Ian Hamilton Finlay

Even Gods have Dwelt in Woods (1976)

About this artwork

This work refers to a long-running battle that Finlay was involved in with Strathclyde Regional Council. The carving was first purchased by the Scottish Arts Council and subsequently 'kidnapped' by the artist's associates. It was then inscribed on the reverse with the names of the 'guilty' who were involved in the feud about the rateable status of a Garden Temple on the artist's property. The piece is one in a series of 'heroic emblems' in which Finlay combines a motto and an image. The line is from Virgil and the picture is based on a photograph of the American heavy cruiser 'Minneapolis' in camouflage.

Ian Hamilton Finlay

Ian Hamilton Finlay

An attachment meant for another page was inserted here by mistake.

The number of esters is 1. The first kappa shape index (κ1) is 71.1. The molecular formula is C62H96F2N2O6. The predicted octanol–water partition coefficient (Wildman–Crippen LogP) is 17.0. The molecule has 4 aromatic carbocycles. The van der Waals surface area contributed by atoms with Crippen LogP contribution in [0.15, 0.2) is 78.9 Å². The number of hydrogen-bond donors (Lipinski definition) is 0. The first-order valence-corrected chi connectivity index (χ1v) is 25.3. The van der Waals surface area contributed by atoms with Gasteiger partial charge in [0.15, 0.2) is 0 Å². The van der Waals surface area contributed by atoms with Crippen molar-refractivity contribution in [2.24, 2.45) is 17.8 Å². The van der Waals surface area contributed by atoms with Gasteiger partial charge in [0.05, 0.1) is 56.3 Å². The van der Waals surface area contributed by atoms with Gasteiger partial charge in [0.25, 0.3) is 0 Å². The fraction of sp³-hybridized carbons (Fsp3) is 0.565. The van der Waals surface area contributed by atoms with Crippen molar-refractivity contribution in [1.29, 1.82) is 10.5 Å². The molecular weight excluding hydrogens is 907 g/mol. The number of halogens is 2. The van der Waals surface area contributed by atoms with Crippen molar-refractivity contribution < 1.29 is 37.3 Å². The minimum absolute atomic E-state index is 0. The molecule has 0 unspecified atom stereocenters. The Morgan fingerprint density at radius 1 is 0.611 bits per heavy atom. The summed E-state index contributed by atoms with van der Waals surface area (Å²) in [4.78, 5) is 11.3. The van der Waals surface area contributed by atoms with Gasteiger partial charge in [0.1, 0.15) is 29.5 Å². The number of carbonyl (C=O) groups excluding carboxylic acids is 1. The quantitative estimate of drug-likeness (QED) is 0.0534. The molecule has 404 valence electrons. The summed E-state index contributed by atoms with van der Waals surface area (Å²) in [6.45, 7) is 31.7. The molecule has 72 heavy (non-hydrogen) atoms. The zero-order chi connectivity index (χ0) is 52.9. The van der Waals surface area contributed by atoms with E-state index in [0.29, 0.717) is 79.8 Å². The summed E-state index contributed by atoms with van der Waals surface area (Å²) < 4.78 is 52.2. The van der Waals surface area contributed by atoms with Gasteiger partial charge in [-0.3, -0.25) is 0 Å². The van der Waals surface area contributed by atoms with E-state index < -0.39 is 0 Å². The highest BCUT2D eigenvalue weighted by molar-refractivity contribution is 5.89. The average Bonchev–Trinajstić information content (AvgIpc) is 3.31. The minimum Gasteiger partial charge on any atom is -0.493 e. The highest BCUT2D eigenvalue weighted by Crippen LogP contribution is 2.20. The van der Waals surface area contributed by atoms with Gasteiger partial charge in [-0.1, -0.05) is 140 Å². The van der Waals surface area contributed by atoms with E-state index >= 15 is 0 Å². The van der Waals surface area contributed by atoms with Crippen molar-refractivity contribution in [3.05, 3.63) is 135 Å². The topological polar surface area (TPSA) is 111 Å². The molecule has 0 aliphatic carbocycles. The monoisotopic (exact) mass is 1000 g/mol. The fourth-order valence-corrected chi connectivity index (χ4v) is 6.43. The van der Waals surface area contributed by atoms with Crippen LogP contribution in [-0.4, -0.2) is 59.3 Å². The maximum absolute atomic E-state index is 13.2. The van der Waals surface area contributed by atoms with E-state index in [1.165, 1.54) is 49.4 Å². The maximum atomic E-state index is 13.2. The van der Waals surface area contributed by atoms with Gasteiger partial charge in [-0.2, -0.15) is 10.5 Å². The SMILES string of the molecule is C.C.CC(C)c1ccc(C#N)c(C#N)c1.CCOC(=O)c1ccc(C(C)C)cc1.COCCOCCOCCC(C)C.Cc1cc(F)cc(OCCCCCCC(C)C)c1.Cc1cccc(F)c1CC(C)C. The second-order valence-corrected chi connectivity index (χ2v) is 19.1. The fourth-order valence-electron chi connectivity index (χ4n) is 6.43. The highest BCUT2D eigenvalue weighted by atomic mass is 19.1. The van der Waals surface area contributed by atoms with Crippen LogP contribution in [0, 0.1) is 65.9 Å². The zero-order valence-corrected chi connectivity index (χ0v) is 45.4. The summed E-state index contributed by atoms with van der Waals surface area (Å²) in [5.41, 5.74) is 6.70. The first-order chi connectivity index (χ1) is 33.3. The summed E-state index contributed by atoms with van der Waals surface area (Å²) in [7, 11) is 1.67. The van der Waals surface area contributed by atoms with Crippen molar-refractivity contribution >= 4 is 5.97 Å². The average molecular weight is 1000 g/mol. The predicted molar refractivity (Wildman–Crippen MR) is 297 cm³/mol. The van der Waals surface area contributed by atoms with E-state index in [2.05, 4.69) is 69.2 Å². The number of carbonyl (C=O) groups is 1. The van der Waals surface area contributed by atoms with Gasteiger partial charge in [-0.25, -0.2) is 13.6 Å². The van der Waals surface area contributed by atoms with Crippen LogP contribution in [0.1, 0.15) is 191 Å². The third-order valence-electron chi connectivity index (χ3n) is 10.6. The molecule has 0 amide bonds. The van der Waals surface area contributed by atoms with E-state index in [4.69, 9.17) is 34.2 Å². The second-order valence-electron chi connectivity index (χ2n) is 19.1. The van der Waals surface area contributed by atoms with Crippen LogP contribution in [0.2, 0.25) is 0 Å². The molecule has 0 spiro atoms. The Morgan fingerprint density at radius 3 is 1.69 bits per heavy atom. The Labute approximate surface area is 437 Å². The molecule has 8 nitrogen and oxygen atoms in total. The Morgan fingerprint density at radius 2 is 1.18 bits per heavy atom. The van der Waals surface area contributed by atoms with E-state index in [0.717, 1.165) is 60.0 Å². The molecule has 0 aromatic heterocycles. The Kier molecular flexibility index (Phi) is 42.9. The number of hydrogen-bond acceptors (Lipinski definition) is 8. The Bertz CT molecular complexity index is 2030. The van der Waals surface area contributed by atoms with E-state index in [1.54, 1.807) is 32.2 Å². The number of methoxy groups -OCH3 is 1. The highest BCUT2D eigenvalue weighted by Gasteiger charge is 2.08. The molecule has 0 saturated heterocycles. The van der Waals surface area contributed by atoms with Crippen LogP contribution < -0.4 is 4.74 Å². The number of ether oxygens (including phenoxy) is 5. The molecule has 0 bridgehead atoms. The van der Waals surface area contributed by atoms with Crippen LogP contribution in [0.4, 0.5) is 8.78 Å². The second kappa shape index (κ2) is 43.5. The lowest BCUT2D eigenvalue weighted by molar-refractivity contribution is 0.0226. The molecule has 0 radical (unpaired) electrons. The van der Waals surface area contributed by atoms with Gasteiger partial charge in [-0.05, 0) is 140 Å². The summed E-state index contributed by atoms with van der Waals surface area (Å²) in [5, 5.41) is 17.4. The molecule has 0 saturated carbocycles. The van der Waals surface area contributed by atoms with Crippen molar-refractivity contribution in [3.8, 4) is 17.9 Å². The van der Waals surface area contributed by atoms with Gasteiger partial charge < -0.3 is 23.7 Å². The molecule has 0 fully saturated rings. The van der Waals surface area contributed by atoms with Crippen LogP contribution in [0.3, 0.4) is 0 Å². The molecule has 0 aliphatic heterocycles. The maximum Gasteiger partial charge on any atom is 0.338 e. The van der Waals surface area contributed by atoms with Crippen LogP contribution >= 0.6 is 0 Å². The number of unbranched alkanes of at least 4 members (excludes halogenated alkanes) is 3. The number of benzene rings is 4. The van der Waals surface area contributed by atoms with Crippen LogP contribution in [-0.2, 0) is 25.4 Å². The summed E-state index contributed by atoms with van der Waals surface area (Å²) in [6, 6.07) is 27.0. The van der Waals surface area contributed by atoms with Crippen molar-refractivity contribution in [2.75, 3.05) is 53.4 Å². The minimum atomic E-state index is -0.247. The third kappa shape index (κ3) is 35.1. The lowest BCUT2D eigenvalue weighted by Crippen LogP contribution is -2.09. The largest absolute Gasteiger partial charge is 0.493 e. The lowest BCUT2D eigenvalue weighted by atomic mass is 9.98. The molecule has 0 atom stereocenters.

Finlay was born in the Bahamas to Scottish parents, who returned to Scotland when he was a child. He attended Glasgow School of Art for a brief period but began his career as a writer of 'concrete poetry'. Finlay's work investigates the power of images and symbols, particularly those associated with militarism, politics, classicism and nature. Creating an analogy between war and the forces of Nature, he highlighted the thin line that exists between creation and destruction, order and disorder, culture and chaos. His art presents a challenging and often complex fusion of poetry, graphic design and sculpture. In 1966 Finlay moved to a farmhouse in the Pentland Hills, south of Edinburgh, where he created a sculpture garden called Little Sparta to display his artworks in a natural setting.